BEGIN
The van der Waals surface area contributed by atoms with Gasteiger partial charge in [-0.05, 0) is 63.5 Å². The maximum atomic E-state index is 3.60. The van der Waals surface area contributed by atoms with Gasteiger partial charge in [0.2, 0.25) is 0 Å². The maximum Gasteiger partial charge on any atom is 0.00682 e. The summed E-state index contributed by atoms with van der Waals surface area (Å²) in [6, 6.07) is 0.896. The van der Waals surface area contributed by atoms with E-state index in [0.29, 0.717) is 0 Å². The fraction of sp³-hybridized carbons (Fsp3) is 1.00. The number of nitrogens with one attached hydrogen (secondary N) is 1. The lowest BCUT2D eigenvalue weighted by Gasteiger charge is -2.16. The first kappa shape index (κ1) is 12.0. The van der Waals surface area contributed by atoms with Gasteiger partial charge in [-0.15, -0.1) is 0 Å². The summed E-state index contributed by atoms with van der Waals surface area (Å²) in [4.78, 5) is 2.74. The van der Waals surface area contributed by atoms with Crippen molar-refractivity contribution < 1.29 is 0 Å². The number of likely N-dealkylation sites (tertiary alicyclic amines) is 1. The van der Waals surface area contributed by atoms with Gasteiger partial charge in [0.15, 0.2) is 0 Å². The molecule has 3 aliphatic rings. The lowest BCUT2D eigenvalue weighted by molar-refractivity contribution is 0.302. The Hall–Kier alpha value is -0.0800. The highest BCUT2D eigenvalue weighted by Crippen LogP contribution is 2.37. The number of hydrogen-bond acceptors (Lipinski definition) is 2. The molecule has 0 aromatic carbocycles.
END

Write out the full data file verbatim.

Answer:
The van der Waals surface area contributed by atoms with Gasteiger partial charge in [-0.05, 0) is 63.5 Å². The maximum atomic E-state index is 3.60. The van der Waals surface area contributed by atoms with Gasteiger partial charge in [0.2, 0.25) is 0 Å². The maximum Gasteiger partial charge on any atom is 0.00682 e. The summed E-state index contributed by atoms with van der Waals surface area (Å²) in [6, 6.07) is 0.896. The van der Waals surface area contributed by atoms with E-state index in [0.29, 0.717) is 0 Å². The fraction of sp³-hybridized carbons (Fsp3) is 1.00. The number of nitrogens with one attached hydrogen (secondary N) is 1. The lowest BCUT2D eigenvalue weighted by Gasteiger charge is -2.16. The first kappa shape index (κ1) is 12.0. The van der Waals surface area contributed by atoms with Gasteiger partial charge in [-0.15, -0.1) is 0 Å². The summed E-state index contributed by atoms with van der Waals surface area (Å²) in [4.78, 5) is 2.74. The van der Waals surface area contributed by atoms with Crippen molar-refractivity contribution < 1.29 is 0 Å². The number of likely N-dealkylation sites (tertiary alicyclic amines) is 1. The van der Waals surface area contributed by atoms with Gasteiger partial charge in [0.15, 0.2) is 0 Å². The molecule has 3 aliphatic rings. The lowest BCUT2D eigenvalue weighted by molar-refractivity contribution is 0.302. The Hall–Kier alpha value is -0.0800. The highest BCUT2D eigenvalue weighted by Crippen LogP contribution is 2.37. The number of hydrogen-bond acceptors (Lipinski definition) is 2. The molecule has 0 aromatic carbocycles.